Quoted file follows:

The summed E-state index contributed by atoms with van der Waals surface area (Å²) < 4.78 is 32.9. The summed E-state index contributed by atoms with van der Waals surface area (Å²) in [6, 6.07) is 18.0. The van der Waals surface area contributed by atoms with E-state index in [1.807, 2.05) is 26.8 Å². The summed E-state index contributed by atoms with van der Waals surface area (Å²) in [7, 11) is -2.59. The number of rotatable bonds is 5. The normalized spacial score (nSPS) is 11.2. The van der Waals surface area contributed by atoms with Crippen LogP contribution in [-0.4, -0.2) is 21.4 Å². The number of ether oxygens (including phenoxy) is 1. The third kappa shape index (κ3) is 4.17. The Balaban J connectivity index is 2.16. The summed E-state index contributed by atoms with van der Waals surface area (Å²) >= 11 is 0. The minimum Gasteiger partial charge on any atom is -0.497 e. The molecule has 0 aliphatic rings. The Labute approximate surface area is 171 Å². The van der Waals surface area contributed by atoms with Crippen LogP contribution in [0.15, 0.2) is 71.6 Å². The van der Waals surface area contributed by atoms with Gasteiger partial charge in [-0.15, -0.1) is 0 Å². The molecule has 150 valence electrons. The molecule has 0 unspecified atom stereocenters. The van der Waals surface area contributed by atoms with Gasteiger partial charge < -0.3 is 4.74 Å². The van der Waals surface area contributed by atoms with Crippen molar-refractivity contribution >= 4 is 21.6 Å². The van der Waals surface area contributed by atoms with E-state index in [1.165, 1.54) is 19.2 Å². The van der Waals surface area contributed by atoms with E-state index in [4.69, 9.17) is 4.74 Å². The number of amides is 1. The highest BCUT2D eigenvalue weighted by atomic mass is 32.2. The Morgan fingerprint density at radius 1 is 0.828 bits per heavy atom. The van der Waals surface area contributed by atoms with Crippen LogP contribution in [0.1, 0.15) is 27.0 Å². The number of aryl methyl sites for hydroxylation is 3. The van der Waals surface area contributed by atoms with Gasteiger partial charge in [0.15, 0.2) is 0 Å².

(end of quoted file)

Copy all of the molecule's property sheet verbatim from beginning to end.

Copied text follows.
The summed E-state index contributed by atoms with van der Waals surface area (Å²) < 4.78 is 32.9. The summed E-state index contributed by atoms with van der Waals surface area (Å²) in [6, 6.07) is 18.0. The van der Waals surface area contributed by atoms with E-state index in [1.807, 2.05) is 26.8 Å². The summed E-state index contributed by atoms with van der Waals surface area (Å²) in [7, 11) is -2.59. The number of rotatable bonds is 5. The normalized spacial score (nSPS) is 11.2. The van der Waals surface area contributed by atoms with Crippen LogP contribution in [-0.4, -0.2) is 21.4 Å². The number of ether oxygens (including phenoxy) is 1. The third kappa shape index (κ3) is 4.17. The Balaban J connectivity index is 2.16. The summed E-state index contributed by atoms with van der Waals surface area (Å²) >= 11 is 0. The minimum Gasteiger partial charge on any atom is -0.497 e. The molecule has 0 aliphatic rings. The Labute approximate surface area is 171 Å². The van der Waals surface area contributed by atoms with Crippen LogP contribution in [0.15, 0.2) is 71.6 Å². The van der Waals surface area contributed by atoms with Gasteiger partial charge in [-0.15, -0.1) is 0 Å². The molecule has 150 valence electrons. The molecule has 0 unspecified atom stereocenters. The van der Waals surface area contributed by atoms with Gasteiger partial charge < -0.3 is 4.74 Å². The van der Waals surface area contributed by atoms with Crippen molar-refractivity contribution >= 4 is 21.6 Å². The van der Waals surface area contributed by atoms with E-state index in [1.165, 1.54) is 19.2 Å². The van der Waals surface area contributed by atoms with E-state index in [4.69, 9.17) is 4.74 Å². The number of amides is 1. The highest BCUT2D eigenvalue weighted by atomic mass is 32.2. The Morgan fingerprint density at radius 1 is 0.828 bits per heavy atom. The van der Waals surface area contributed by atoms with Crippen LogP contribution in [0.1, 0.15) is 27.0 Å². The number of aryl methyl sites for hydroxylation is 3. The van der Waals surface area contributed by atoms with Gasteiger partial charge in [0.15, 0.2) is 0 Å².